Axis Labs Charged with Mail Fraud for Selling Steroids in “Monster Caps”

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Colorado-based Axis Labs was charged with one criminal count of “mail fraud and aiding and abetting” related to their manufacture and distribution of the product “Monster Caps”. Axis Labs is accused of marketing the products, containing illegal synthetic designer steroids, in a manner showing they intended the product to affect the structure and function of the human body. This made “Monster Caps” an unapproved new drug product subject to regulation by the U.S. Food and Drug Administration according to prosecutors.

The company literature promised users of “Monster Caps” that they could “not only increase overall muscle size and strength, but also enhance endurance while cutting body fat and excess water weight.”

“Monster Caps” consisted of a cocktail of three popular steroid products that have been sold individually as dietary supplements by several U.S. sports nutrition companies over the past few years. “Monster Caps” was essentially a stack of Superdrol, Halodrol and Madol (desoxymethyltestosterone or DMT).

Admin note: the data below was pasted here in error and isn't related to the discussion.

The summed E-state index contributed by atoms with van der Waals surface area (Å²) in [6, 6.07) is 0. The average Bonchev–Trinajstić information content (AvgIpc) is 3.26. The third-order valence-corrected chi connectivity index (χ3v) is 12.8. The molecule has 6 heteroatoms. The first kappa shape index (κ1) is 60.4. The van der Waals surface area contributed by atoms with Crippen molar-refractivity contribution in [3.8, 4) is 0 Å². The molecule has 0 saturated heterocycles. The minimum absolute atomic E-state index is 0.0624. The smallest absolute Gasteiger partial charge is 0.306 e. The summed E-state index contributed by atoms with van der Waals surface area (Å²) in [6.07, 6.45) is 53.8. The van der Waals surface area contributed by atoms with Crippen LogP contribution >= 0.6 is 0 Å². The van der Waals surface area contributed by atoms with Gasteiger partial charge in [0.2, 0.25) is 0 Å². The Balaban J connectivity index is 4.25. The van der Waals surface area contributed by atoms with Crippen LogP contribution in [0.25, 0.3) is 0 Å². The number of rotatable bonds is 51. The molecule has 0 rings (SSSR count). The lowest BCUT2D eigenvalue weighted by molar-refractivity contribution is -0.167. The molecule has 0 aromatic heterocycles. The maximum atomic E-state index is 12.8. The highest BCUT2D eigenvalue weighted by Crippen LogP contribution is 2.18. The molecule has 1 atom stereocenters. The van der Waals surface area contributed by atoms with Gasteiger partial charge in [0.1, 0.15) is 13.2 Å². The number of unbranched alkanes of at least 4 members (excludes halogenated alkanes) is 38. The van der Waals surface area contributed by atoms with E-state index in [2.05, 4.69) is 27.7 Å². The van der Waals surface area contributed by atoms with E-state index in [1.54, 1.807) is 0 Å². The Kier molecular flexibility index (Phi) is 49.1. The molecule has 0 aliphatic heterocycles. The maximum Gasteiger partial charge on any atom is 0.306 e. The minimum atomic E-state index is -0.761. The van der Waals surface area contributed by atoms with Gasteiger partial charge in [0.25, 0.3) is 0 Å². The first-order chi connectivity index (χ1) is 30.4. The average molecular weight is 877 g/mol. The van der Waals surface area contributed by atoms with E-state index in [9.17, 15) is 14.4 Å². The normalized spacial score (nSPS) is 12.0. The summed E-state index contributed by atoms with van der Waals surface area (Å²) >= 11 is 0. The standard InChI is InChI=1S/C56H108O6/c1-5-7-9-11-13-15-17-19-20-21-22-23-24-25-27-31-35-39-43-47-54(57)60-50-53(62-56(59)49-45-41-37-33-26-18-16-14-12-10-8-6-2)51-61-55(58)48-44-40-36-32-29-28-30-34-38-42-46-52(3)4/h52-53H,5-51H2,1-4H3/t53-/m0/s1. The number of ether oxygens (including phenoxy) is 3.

Contrary to assertions by Colorado U.S. Attorney John Walsh, the steroid ingredients were listed on the label using the chemical names of the ingredients:

  • 4-chloro-17a-methyl-etioallocholan-1,4-diene-3,17-diol
  • 13-ethyl-3-methoxy-gona-2,5(10)-diene-17-one
  • 2a,17a-di-methyl-etiocholan-3-one,17b-ol

“It is critically important that consumers know the contents of what they are consuming,” said Walsh. “In this case, the product contained synthetic anabolic steroids, and because of its potential for harm, it was a prescription drug that could only be dispensed pursuant to a valid prescription.”

Walsh seems to think consumers were not aware of the steroid ingredients in the product. This is a product that many bodybuilders chose to avoid due to the combination of ingredients that individually had a higher side effect profile than popular illegal anabolic steroids such as Anavar, Winstrol or Primobolan.

Superdrol, Halodrol and Madol are not FDA-approved prescription drugs and cannot be obtained with a doctor’s prescription regardless of what Walsh seems to suggest in his press statement.

The company faces a $500,000 fine if convicted on mail fraud.


Avery, G. (September 8, 2011). Colorado firm accused of mail-order steroid sales. Retrieved from v